and others v.
(Oircuit Oourt, D. Oolorado. May 6, 1887.)
REMOVAL OF CAUSE-SEPARABLE CONTROVERSY.
The removal of a cause from a state to the federal court does not de}lend upon· the question of what issue remains to be tried, but must be determined by the nature of the cause of action presented in the complaint. If there be but one, involving many defendants, the fact that each makes a separate defensedoes not make separable controversies; nor does the default of one of them, or his disclaimer of title to the land in controversy, give a right of removal to the contesting defendant, who is a citizen of a state other than that of the plaintiffs.
SAllE-MOTION TO REMAND-I'RAOTICE.
The c()urt will not inquire, on a motion to remand a case to the state court, either as to the truth of the aUegatlOns in the pleadings, or tho sufficiency of the complaint or bill as such, or whether it states a good cause of action. These matters are for the decision of the court which finally tries the case.
Bill to Set Aside Decree, etc. O. B.LiddeU, for plaintiffs. J. A. Bentley, for defendants.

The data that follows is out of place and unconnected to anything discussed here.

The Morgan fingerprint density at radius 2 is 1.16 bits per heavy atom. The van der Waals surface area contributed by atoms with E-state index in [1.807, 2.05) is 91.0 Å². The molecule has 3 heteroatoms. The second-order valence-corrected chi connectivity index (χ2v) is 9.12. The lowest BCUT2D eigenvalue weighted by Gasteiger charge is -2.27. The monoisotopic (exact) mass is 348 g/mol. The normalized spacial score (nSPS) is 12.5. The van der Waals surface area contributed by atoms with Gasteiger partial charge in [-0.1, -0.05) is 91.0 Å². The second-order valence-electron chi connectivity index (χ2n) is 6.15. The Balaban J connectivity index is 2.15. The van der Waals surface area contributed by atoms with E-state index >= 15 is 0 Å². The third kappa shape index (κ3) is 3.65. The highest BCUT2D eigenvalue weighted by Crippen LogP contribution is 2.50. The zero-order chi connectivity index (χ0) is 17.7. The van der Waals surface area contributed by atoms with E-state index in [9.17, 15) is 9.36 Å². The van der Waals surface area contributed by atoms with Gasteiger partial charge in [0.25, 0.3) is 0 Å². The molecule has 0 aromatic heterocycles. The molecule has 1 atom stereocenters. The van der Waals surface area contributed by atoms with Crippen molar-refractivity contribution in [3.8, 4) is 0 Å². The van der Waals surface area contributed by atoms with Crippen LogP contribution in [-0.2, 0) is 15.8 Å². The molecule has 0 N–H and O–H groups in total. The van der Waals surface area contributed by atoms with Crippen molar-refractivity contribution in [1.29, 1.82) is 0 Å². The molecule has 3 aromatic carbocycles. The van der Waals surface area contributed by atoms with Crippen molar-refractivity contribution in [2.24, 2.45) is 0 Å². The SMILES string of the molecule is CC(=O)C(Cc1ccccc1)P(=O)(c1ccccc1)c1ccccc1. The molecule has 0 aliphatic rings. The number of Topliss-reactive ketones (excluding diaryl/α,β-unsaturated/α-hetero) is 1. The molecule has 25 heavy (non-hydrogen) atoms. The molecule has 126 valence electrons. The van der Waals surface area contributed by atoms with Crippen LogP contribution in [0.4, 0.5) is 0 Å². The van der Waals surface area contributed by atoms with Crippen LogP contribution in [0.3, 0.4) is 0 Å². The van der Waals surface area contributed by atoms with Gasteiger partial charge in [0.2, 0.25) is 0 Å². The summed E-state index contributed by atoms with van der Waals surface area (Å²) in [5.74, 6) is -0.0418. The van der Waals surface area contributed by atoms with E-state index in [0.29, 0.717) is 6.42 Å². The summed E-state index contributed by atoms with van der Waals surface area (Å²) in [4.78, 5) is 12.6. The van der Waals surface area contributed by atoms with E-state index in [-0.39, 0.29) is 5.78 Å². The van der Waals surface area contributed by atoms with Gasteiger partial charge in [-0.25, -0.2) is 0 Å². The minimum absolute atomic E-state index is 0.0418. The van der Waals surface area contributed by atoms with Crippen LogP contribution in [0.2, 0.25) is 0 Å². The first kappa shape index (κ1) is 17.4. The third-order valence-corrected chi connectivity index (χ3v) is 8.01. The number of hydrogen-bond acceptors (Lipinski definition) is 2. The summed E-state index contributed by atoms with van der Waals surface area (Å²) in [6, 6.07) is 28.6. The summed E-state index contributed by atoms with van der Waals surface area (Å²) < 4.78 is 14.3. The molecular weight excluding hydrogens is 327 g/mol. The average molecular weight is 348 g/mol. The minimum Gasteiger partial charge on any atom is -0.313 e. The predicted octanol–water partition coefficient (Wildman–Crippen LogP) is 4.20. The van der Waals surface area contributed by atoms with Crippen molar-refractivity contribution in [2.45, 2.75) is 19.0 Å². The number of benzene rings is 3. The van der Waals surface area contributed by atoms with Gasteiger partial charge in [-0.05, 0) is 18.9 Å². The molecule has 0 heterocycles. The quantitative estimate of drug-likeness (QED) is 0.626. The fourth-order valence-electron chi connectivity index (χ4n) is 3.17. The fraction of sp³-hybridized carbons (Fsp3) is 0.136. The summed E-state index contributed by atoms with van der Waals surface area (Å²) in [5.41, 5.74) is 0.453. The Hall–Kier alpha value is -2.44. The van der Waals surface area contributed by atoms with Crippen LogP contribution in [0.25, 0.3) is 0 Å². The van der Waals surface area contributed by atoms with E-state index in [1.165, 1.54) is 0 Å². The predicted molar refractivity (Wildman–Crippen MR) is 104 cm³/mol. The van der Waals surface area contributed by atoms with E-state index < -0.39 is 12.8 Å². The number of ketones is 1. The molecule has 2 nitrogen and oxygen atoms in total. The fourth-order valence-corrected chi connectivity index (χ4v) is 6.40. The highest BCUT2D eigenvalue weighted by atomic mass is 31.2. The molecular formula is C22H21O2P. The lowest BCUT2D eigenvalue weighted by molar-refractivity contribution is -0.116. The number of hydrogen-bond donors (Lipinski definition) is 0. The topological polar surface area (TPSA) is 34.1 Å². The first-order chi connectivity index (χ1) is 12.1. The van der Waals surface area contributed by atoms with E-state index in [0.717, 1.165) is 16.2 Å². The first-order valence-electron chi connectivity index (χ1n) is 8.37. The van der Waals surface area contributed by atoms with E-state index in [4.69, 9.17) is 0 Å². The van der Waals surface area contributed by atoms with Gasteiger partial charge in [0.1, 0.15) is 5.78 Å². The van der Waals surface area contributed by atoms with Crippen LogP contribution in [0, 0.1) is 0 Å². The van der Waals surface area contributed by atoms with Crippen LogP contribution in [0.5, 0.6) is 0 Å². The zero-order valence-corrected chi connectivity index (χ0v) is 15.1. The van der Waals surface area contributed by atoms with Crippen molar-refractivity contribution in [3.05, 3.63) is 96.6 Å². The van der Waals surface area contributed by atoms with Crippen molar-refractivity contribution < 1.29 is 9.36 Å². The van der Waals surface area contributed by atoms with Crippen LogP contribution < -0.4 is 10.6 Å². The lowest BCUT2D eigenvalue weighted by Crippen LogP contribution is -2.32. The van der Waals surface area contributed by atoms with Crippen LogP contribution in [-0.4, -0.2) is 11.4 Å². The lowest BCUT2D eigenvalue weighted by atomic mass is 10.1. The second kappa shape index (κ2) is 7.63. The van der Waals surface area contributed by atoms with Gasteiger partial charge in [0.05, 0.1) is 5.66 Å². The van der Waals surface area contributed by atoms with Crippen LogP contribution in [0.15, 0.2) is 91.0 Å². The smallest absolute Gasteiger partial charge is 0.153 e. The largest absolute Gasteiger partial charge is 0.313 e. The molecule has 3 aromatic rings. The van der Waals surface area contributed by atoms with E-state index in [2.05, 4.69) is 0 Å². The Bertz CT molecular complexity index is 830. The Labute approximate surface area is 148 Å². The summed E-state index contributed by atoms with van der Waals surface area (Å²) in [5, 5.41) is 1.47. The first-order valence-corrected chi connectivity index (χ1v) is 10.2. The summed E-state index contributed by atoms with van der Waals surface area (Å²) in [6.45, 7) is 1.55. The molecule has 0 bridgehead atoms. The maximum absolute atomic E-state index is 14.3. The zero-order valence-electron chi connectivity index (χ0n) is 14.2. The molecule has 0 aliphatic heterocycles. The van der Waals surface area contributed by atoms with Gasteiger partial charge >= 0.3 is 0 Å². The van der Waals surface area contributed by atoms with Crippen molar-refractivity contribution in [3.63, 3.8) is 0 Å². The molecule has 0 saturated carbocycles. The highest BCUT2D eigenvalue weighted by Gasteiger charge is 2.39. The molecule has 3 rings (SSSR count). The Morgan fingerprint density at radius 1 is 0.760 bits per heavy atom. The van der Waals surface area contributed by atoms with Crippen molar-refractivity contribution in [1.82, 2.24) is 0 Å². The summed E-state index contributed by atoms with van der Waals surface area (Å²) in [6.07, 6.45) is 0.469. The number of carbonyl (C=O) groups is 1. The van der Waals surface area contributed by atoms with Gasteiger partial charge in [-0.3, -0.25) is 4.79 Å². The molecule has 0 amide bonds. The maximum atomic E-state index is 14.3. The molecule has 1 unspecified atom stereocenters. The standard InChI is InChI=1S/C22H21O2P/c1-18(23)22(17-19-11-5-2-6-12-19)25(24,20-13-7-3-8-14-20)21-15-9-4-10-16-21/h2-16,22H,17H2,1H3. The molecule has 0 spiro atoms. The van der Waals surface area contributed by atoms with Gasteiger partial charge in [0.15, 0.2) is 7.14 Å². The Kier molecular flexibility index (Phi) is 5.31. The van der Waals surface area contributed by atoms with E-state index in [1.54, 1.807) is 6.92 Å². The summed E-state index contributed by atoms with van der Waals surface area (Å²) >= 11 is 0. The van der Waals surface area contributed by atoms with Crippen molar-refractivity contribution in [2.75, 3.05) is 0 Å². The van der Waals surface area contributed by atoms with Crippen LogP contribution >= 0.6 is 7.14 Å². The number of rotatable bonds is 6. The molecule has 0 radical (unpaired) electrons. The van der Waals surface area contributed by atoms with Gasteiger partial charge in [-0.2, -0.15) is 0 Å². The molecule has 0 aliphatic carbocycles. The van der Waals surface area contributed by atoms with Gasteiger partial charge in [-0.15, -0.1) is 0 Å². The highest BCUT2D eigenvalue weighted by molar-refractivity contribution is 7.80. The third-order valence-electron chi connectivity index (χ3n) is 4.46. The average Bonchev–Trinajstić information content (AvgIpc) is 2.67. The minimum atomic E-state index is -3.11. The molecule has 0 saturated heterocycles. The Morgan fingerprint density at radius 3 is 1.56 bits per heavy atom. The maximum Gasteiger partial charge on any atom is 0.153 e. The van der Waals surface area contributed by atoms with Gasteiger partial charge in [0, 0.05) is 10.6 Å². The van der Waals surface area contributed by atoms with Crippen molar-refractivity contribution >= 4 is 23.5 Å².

BREWER, J., (oraUy.) In case 2,086 there is a motion to remand which presents something (If an interesting question. The facts are these: There are three plaintiffs and three defendants. One of the defendants, who seeks the removal, is a citizen of the state of Wisconsin. The other defendants, and orie or two of the plaintiffs, are citizens of Colorado. This defendant seeks a removal on the ground of a separable controversy between himself and plaintiffs. One of the defendants, Catherine Caspar, executed some notes and a mortgage on real estate in this city to the plaintiffs. A. suit was instituted to foreclose that mortthat single defendant party defendant. Pending those gage, foreclosure proceedings, one (If the other defendants obtained a sheriff's deed on an execution sale for part of the mortgaged property, and thereafter conveyed this property thus purchased to the other defendant, the citizen of Wisconsin. Now, this complaint is filed, setting forth the fact of that foreclosure proceeding; that one defendant had obtained title pending those proceedings, and transferred it to the defendant in Wisconsin; alleging that that transfer was without consideration; and that the defendant in Wisconsin held the legal title in trust for the other two defendants, and praying a foreclosure as against all. It also alleges that the defendant, who first obtained the title, put upon the property a frame building of the value of $300, and seeks an injunction to prevent its removal. Service was made on all three of the defendants. The mortgagor and the party who took the title in the first instance have each declarfiled disclaimers and demurrers separately, in the one ing that they have no interest, and by the other that plaintiffs have 1:\0 cause of action. The Wisconsin defendant answers, alleging his title, and thatit wasia b.onafide purchase, and now insists that there is the one separable controversy between him and the plaintiffs. and that he is a